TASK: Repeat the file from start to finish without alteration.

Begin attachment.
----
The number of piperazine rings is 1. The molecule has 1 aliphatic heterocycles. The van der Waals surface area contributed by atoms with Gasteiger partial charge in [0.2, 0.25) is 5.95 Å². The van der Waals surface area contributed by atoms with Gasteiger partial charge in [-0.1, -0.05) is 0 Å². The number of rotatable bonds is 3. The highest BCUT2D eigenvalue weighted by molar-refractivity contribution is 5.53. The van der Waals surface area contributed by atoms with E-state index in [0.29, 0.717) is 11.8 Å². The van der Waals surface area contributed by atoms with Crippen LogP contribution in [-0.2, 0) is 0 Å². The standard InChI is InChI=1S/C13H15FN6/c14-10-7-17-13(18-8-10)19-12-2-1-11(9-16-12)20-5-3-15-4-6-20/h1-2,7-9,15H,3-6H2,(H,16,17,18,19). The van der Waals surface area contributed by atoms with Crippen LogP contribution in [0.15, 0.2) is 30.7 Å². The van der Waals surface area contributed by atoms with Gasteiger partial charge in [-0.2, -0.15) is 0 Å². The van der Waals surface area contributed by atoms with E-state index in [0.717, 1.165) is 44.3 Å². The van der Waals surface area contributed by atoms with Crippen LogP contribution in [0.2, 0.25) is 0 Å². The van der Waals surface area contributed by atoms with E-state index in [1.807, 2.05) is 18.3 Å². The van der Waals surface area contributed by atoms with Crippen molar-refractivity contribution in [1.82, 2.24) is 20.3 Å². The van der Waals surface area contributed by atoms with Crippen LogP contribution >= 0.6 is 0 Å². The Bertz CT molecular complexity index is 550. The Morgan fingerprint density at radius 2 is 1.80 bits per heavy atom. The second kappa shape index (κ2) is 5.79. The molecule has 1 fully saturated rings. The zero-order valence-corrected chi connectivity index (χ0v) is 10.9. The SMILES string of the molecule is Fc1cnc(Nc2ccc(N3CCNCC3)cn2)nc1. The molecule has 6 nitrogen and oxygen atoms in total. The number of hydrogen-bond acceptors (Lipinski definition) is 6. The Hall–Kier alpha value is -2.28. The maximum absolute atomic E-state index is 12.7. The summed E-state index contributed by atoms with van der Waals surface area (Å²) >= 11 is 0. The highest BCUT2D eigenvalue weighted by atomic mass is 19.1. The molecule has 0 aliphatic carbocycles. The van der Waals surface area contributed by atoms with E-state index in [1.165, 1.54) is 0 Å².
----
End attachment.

The number of piperazine rings is 1. The molecule has 1 aliphatic heterocycles. The van der Waals surface area contributed by atoms with Gasteiger partial charge in [0.2, 0.25) is 5.95 Å². The van der Waals surface area contributed by atoms with Gasteiger partial charge in [-0.1, -0.05) is 0 Å². The number of rotatable bonds is 3. The highest BCUT2D eigenvalue weighted by molar-refractivity contribution is 5.53. The van der Waals surface area contributed by atoms with E-state index in [0.29, 0.717) is 11.8 Å². The van der Waals surface area contributed by atoms with Crippen LogP contribution in [-0.2, 0) is 0 Å². The standard InChI is InChI=1S/C13H15FN6/c14-10-7-17-13(18-8-10)19-12-2-1-11(9-16-12)20-5-3-15-4-6-20/h1-2,7-9,15H,3-6H2,(H,16,17,18,19). The van der Waals surface area contributed by atoms with Crippen LogP contribution in [0.15, 0.2) is 30.7 Å². The van der Waals surface area contributed by atoms with Gasteiger partial charge in [-0.2, -0.15) is 0 Å². The van der Waals surface area contributed by atoms with E-state index in [0.717, 1.165) is 44.3 Å². The van der Waals surface area contributed by atoms with Crippen LogP contribution in [0.2, 0.25) is 0 Å². The van der Waals surface area contributed by atoms with E-state index in [1.807, 2.05) is 18.3 Å². The van der Waals surface area contributed by atoms with Crippen molar-refractivity contribution in [1.82, 2.24) is 20.3 Å². The van der Waals surface area contributed by atoms with Crippen LogP contribution >= 0.6 is 0 Å². The Bertz CT molecular complexity index is 550. The Morgan fingerprint density at radius 2 is 1.80 bits per heavy atom. The second kappa shape index (κ2) is 5.79. The molecule has 1 fully saturated rings. The zero-order valence-corrected chi connectivity index (χ0v) is 10.9. The SMILES string of the molecule is Fc1cnc(Nc2ccc(N3CCNCC3)cn2)nc1. The molecule has 6 nitrogen and oxygen atoms in total. The number of hydrogen-bond acceptors (Lipinski definition) is 6. The Hall–Kier alpha value is -2.28. The maximum absolute atomic E-state index is 12.7. The summed E-state index contributed by atoms with van der Waals surface area (Å²) >= 11 is 0. The highest BCUT2D eigenvalue weighted by atomic mass is 19.1. The molecule has 0 aliphatic carbocycles. The van der Waals surface area contributed by atoms with E-state index in [1.165, 1.54) is 0 Å².